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11 Awesome Musical Performances from NBC's Late Night with David Letterman

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With recent changes announced in the late night talk show landscape, we figured this is a good time to look back at what was, and forever will be, the greatest late night program of its kind in this or any other world: NBC's Late Night with David Letterman.

From 1982 to 1993, every rule about television was spun on its head by the Indiana-bred New Yorker and his young staff of comedy writers. In addition to the groundbreaking routines and counter-cultural spirit, there was an added benefit—outstanding musical guests.

The house band, known as The World's Most Dangerous Band, was led, as Letterman's CBS Orchestra still is today, by Paul Shaffer. Shaffer, a vet from SNL and musical director of the Blues Brothers, was a versatile keyboard player who insisted that his band accompany the musical guest whenever possible.

The original band featured Steve Jordan on drums, who was recruited away by none other than Keith Richards. Replacement drummer Anton Fig has stayed with the group ever since. Sid McGuinnes replaced noted jazz/funk guitarist Hiram Bullock after a year and has also stayed on, and bassist Will Lee has been on board as long as Shaffer.

Since most of these programs are not yet commercially available, we have to rely on those who not only had the foresight to tape these shows when they were broadcast, but have the generosity of spirit to upload them to YouTube.

After much careful research, we found the 11 best musical performances of the old Letterman show on YouTube.

1. June 24, 1982: Ted Nugent, “Improvised Blues Jam”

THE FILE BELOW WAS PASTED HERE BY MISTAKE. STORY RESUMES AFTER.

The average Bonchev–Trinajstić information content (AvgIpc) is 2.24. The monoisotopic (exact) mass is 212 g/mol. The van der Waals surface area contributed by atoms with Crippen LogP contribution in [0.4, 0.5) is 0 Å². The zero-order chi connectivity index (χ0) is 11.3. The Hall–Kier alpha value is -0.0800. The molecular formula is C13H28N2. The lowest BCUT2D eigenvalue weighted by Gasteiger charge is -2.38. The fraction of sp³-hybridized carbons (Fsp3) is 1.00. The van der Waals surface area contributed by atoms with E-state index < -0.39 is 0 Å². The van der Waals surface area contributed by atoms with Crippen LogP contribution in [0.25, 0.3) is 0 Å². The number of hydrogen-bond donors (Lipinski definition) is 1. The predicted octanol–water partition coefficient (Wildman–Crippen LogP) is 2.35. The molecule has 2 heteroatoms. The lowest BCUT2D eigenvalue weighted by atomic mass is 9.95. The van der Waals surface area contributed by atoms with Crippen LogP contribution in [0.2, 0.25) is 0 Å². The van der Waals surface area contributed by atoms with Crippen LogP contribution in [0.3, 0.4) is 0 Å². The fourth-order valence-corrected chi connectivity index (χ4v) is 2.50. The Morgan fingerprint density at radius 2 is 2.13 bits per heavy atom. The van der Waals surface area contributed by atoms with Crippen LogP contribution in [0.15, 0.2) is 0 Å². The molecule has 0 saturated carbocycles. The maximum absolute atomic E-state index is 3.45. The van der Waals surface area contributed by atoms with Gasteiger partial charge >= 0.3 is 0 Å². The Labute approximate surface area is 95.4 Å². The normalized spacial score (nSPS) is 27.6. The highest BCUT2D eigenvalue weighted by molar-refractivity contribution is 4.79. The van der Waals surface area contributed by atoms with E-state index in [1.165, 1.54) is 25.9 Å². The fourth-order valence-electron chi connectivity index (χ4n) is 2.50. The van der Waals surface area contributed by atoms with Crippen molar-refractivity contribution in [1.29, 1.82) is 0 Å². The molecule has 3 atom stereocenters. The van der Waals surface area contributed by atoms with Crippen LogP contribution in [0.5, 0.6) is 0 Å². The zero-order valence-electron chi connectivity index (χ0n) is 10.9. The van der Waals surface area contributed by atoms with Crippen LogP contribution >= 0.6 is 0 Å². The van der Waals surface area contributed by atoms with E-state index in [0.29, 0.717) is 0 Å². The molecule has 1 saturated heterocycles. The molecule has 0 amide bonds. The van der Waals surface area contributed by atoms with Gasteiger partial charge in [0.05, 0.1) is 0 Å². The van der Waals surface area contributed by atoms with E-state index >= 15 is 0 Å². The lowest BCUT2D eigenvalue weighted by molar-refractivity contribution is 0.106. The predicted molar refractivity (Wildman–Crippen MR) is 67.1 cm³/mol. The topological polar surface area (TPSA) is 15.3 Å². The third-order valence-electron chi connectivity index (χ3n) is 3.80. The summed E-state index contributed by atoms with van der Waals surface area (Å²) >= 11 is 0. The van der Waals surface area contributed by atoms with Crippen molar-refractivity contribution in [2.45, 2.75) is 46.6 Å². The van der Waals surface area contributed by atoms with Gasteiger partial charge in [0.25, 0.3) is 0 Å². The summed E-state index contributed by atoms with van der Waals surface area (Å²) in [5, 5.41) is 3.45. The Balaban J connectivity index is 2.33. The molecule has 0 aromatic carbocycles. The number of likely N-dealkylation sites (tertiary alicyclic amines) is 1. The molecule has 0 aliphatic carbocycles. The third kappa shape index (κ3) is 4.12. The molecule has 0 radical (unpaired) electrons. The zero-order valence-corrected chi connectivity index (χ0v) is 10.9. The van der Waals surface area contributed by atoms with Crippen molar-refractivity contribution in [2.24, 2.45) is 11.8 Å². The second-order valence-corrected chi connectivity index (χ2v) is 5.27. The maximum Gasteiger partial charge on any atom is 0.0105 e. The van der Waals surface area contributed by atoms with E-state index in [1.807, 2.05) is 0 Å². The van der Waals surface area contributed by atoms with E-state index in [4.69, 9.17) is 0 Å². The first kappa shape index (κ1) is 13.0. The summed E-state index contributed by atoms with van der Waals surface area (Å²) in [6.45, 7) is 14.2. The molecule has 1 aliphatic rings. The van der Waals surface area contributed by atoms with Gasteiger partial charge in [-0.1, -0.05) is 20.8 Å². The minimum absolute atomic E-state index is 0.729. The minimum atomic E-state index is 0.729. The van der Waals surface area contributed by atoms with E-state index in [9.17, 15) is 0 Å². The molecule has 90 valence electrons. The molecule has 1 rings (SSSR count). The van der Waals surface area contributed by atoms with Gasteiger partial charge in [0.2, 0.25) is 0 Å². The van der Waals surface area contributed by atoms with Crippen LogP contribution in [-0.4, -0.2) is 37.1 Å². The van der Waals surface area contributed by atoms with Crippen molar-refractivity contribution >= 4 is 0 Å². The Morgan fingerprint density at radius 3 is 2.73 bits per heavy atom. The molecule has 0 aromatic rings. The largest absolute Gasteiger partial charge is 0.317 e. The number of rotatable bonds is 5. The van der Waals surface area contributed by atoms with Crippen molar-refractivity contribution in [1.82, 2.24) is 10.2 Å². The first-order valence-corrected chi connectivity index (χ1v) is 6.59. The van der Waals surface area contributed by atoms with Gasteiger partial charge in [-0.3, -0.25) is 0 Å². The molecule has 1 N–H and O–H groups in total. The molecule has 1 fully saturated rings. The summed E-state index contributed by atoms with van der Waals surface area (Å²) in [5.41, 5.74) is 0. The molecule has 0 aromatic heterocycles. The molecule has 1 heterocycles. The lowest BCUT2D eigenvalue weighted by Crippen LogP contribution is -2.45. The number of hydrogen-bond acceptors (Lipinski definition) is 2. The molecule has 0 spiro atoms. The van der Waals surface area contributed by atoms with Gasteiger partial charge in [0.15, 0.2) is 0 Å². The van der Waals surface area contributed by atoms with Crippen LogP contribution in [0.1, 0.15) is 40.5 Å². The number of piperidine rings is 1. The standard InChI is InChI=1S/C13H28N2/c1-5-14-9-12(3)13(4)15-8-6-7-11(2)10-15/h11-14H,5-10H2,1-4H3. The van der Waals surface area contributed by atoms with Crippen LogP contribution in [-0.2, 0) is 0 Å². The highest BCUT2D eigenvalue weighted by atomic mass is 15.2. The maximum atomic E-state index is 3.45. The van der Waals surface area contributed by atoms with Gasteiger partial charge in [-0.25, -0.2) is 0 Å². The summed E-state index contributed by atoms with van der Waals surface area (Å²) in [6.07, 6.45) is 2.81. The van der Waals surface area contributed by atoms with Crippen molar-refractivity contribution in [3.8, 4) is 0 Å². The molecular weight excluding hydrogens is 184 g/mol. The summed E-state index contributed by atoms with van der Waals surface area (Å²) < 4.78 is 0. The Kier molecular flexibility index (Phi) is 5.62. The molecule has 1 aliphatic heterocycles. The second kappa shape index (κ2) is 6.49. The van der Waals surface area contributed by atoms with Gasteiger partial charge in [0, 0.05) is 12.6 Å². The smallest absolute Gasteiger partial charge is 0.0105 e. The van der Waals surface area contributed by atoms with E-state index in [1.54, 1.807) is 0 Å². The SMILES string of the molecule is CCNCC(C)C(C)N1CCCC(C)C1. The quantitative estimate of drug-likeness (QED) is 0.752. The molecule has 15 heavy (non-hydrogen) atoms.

Before he was a talk radio pest taking the “madman” part of Motor City Madman seriously, Ted Nugent was a great guitarist. If you skip ahead to the 5:20 mark of the couch interview (which unfortunately isn't embeddable) you'll see what made the original Letterman show so great. While still seated (and with his legs crossed) Nugent tears into a blazing blues, communing telepathically with Shaffer as he directs the band. Keep in mind these guys had maybe ten minutes to rehearse. They all make it look easy.

Bonus: Here's Ted and Dave singing Christmas carols on December 25, 1987:

2. July 12, 1982: James Brown, “There Was A Time/Sex Machine/Cold Sweat”

This may very well be the greatest musical guest performance in the history of television. Check out the shots of the audience just going nuts. Paul Shaffer very much takes a back seat and lets the Hardest Working Man in Show Business call the shots. James Brown does the camel walk, gets up and does his thing, and heads backstage while the beat is still going. If you are able to watch this entire recording without getting up to dance you may in fact be dead. (In which case you can stop reading.)

3. July 8, 1983: Talking Heads, “I Zimbra”

Not the clearest recording, but we'll take what we can get. This was the same iteration of Talking Heads that was filmed by Jonathan Demme for “Stop Making Sense.” In the back is keyboardist Bernie Worrell (formerly of Parliament-Funkadelic) who would join Shaffer's band for a stretch during the early CBS years. David Byrne's dance moves are still about 25 years from the future.

Also on the show this night, Grace Jones and Brother Theodore. If you don't know who Brother Theodore is, please, look him up.

4. October 6, 1983: R.E.M., “So. Central Rain”

During R.E.M.'s first television performance, Michael Stipe was so nervous he opted out of all host banter, leaving that to Peter Buck and Mike Mills. “So. Central Rain” was such a new song it didn't even yet have a name.

5. March 22, 1984: Bob Dylan, “Jokerman”

In the 80s, Bob Dylan was weird. His 1983 album Infidels was a bit of a return to form and his catchy tune “Jokerman” was something of a minor hit. When it came time to promote it, he couldn't do anything the easy way. For this one performance on Letterman (where he refused to be interviewed) he was accompanied by the unknown LA new wave group The Plugz. This arrangement of “Jokerman,” while interesting, is quite far removed from the agreeable tune on the Infidels album.

Dylan played two other tunes that night—“License to Kill” and a Sonny Boy Williamson tune called “Don't Start Me Talking.” The punchline? The other guest that night was Liberace.

6. November 13, 1987: Sonny & Cher, “I Got You Babe”